Here are some pretty cool ways to work with the Windows registry.
Start multiple instances of Regedit by appending the command-line parameter -m, e.g.: regedit -m.
Regedit’s favorites are a handy way to get to keys you often need. The list of favorites is stored in the registry (where else?): HKCU\Software\Microsoft\Windows\CurrentVersion\Applets\Regedit\Favorites. Exporting the favorites to a .REG file can easily be automated with reg.exe (see below).
Exporting to REG Files
While there is no API function to create .REG files, Windows includes the tool reg.exe that is more than up to this task. Here is an example command that exports the “User Shell Folders” key including all subkeys and values to the file ShellFolders.reg:
reg export "HKCU\SOFTWARE\Microsoft\Windows\CurrentVersion\Explorer\User Shell Folders" ShellFolders.reg
To export Regedit’s favorites to Regedit-Favorites.reg:
reg export "HKCU\Software\Microsoft\Windows\CurrentVersion\Applets\Regedit\Favorites" Regedit-Favorites.reg
Deleting Keys and Values Through REG Files
Adding keys and values to the registry with .reg files is obvious. But deleting is possible, too. Please note the use of the hyphens (-).
These lines delete the value testval1:
This line deletes the entire key “Test” including all subkeys and values:
Commenting REG Files
.REG files can be commented, similar to .INI files. Comments are marked with a semicolon, as shown in the following example:
; This is a comment explaining why testval1 should be deleted [HKEY_CURRENT_USER\Software\Test] "testval1"=-
Each registry key has a timestamp that stores the last modification time just like a folder in the file system. That information can come in handy at times, but it is not too easy to retrieve. Here are some ways to get to the timestamp:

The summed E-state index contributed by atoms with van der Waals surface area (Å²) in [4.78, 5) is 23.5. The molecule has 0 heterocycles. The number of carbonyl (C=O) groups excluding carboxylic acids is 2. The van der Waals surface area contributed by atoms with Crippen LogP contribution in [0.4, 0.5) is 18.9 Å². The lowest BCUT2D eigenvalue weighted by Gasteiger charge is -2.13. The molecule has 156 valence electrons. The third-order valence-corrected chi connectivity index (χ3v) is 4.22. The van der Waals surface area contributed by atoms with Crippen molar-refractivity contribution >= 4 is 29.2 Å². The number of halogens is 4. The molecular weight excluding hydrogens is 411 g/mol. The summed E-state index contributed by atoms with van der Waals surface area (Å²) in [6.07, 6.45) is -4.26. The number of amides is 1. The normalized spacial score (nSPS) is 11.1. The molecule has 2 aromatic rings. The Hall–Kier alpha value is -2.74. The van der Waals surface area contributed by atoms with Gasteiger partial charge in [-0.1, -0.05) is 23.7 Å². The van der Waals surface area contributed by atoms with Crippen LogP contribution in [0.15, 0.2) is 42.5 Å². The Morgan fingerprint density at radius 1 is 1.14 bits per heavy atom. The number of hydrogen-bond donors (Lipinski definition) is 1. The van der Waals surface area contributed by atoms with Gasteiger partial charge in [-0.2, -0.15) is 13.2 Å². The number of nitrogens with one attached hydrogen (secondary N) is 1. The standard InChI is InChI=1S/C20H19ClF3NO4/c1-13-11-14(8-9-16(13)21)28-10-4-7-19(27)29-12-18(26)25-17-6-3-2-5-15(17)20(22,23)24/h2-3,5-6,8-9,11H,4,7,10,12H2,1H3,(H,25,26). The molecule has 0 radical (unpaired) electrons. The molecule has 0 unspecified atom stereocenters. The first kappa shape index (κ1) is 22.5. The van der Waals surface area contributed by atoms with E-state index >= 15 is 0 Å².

Export to text in regedit:
Export the key in Regedit, selecting .TXT as file type. The resulting text file contains the last write access date and time:
Use Registry Commander
There are several things the free tool Registry Commander can do that Regedit cannot, displaying key timestamps is one of them:
Query the Windows API
You are a programmer and need registry key timestamps in your application? Do what Regedit and Registry Commander do: use the Windows API function RegQueryInfoKey.
And .NET? Sorry, nothing there. The .NET framework is an abstraction of the “real” C++ APIs and as such hides ugly details but also gems like a registry key’s timestamp.
Reg.exe on Windows x64
The swiss army knife of registry tools, reg.exe, has a little-known switch to make it access the 64-bit or 32-bit views of the registry explicitly. For example, to get to the 64-bit view of HKLM\Software from a 32-bit process use:
reg query hklm\software /reg:64
The variant /reg:32 works, too. Use that to see the 32-bit view from a 64-bit process.
Note: This switch requires hotfix KB948698 to be installed on older operating systems. Windows 7 and Server 2008 R2 include the fix.